3 Strategies Every Nonprofit Should Use for Year-End Fundraising in 2020
Nonprofits lost billions of dollars when coronavirus upended their fundraising and operating plans this spring. Now, we’re more than halfway through 2020, and many nonprofits are in sink-or-swim territory. Budgets are tight, and this year-end fundraising has to work in order for many to stay afloat next year.
Whatever a nonprofit’s plans to generate financial support may have been, it should be reevaluated — not next month, next week or tomorrow — today! There’s no time to waste in creating a fundraising strategy and approach that will give your nonprofit the resources it needs to maximize its impact in 2021. Organizations must be agile, innovative and digitally-focused in order to be successful in their #GivingTuesday and year-end fundraising.
The landscapes of fundraising and grantmaking have changed dramatically over the last few months. Here are the approaches nonprofits should consider adopting to improve their chances of year-end fundraising success in 2020.
Adjust Year-End Messaging Cadence and Content
You may not want to hear this, but fall is closer than you think. That means your year-end campaign, which should run from October or November through January, is right around the corner. Here’s where to start.
Flesh out the fundraising strategies you intend to deploy, and create a fundraising calendar to turn it into a digestible plan of action. Consider starting with direct mail, email and social campaigns. But before you begin drafting your campaign pieces, take a step back and remind yourself how much has happened in 2020. You’re going to have to adjust what and how you communicate to your stakeholders.
Addressing COVID-19 and Race Equity
Ask yourself: “How many of the conversations I’m having daily circle back to COVID-19 and/or race relations in the U.S.?” The answer is likely most of them. These are two of the biggest challenges facing our world today, and your nonprofit should get comfortable addressing both. This falls not only in the conversations you should be having daily with all stakeholders, but also in the year-end fundraising campaign messaging.
For COVID-19, you might adjust your messaging to focus on the impact COVID-19 has had on your organization in the short and long term. What difficult decisions have you been forced to make? Many nonprofits’ budgets are dwindling, but don’t let that be a sign of weakness. Instead, use it as a way to unite donors and explain to them that their donation would help you keep your doors open and support those you serve. You should also take time to explain how COVID-19 has increased the demand for your programs or services, if in fact that is the case.
While your COVID-19 messaging might focus on the impact the pandemic had on your nonprofit, you can flip the switch when discussing race equity and highlight what you are doing to make a difference. What are you doing to advance diversity, equity and inclusion on your team and in your community? Are you stepping up to support Black individuals and businesses? Your donors want to know where you stand on the issue and if you can make a compelling case for your nonprofit as an ally of race equity.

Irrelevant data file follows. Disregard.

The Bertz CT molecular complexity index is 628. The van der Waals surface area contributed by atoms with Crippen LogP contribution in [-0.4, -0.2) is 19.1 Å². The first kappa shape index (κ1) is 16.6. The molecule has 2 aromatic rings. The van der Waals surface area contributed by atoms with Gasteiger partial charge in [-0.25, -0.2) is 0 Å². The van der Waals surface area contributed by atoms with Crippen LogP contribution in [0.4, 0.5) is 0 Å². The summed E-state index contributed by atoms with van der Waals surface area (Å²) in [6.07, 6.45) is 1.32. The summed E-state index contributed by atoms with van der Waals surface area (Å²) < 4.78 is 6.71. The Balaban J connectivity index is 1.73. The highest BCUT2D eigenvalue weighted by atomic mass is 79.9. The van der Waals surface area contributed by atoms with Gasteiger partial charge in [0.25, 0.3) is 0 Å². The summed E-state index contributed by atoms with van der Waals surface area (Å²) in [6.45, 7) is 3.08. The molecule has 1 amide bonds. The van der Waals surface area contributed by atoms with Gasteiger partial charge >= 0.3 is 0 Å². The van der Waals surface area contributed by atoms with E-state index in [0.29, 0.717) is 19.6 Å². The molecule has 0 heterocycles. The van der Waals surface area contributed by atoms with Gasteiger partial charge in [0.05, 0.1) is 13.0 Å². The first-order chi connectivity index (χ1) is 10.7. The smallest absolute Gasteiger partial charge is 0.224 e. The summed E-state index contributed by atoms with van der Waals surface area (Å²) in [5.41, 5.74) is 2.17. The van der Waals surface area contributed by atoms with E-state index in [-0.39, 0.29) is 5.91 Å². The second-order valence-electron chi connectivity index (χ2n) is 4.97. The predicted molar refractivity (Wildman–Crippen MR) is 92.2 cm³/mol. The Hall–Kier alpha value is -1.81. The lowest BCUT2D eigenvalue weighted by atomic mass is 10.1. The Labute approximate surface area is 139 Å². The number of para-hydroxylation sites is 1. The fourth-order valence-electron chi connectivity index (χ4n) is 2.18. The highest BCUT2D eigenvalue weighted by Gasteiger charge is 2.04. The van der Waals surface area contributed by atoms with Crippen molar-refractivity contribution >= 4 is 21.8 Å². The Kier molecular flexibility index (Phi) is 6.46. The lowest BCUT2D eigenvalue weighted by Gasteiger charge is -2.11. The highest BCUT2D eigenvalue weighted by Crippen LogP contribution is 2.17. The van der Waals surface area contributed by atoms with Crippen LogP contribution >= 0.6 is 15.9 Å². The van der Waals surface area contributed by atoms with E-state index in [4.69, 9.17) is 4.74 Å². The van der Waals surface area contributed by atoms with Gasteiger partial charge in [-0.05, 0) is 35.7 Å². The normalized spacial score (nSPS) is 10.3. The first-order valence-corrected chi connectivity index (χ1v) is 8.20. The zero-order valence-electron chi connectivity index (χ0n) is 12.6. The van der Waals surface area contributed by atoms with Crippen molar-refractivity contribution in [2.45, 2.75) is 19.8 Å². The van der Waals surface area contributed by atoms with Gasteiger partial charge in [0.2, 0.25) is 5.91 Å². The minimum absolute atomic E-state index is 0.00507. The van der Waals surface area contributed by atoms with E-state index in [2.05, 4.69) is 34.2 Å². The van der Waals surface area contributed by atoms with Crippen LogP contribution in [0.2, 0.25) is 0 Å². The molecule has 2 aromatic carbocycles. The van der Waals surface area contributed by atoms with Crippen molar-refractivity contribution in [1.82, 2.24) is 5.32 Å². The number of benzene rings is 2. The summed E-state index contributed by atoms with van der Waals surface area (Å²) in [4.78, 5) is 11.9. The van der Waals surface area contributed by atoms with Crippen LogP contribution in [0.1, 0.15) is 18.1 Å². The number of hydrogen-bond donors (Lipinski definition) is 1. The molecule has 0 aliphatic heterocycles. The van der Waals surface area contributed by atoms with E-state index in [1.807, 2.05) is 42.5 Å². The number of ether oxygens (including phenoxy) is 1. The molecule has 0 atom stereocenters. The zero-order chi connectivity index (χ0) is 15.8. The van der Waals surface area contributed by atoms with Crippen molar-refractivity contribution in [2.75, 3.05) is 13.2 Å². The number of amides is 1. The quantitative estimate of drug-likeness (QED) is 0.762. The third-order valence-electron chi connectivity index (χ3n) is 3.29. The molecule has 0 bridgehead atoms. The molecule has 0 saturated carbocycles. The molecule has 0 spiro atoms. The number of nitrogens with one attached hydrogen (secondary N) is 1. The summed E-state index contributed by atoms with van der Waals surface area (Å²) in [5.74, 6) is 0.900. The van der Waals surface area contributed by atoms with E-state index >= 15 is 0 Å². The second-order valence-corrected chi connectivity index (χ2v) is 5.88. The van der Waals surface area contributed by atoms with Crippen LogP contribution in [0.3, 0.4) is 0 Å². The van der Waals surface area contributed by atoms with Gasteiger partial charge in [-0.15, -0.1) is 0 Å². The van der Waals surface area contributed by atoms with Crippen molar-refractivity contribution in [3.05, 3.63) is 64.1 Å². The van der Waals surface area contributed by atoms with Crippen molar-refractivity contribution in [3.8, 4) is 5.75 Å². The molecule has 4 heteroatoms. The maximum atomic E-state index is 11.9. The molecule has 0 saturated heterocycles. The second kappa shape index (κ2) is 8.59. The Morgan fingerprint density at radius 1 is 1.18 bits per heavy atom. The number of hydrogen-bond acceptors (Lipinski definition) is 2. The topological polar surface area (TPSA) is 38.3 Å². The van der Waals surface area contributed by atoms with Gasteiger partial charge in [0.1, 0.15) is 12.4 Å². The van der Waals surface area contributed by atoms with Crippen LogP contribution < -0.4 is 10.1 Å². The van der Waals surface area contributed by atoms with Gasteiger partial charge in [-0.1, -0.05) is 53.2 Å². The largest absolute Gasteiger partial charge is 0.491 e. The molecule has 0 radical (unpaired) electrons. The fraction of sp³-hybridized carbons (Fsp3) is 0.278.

Prioritizing the Digital Touchpoints
When you think through what’s going to get a donor to send money to your nonprofit, consider the journey you’re taking them on. If you make too many donation requests too close together without taking care to build a dialogue, you could risk losing their support. You need a carefully crafted campaign that takes them through a logical journey toward giving. If you were to put a potential new donor through a year-end email campaign, it might look something like as follows:
- Build awareness in October: Introduce (or re-introduce) the potential donor to your organization, its mission and goals through the end of the year. The goal isn’t to get them to donate, yet. It’s to build trust, get your foot in the door and make sure you’re top of mind.
- Inspire in November: Highlight some of the amazing work your nonprofit has done this year with succinct storytelling. You can also include compelling stats your organization has collected on its impact and a brief letter from your CEO.
- Convert to donations in December: Make your appeal as to why they should donate to your organization. Highlight any other fundraising hooks you might have, such as a virtual fundraiser or a corporate match.
- Thank in January: Don’t delay your stewardship activities until later in the year. Make sure to thank those who gave right away in January and keep them engaged into the new year.
Through carefully crafted digital campaigns and timely messaging that addresses how your nonprofit is navigating COVID-19 and race equity, you can differentiate your nonprofit as one being worth a donor’s time and resources.
Explore Virtual Fundraising as a Replacement to In-Person Events
A staggering 73% of nonprofits have seen a decline in contributions this year. While direct mail, digital and email campaigns are a great place to get started in making up for lost donations, it may not be enough for some nonprofits. That’s why you may need to consider hosting a virtual fundraiser. Here are the five steps you need to take to set yourself up for success if you’re planning one.
Configure Your Team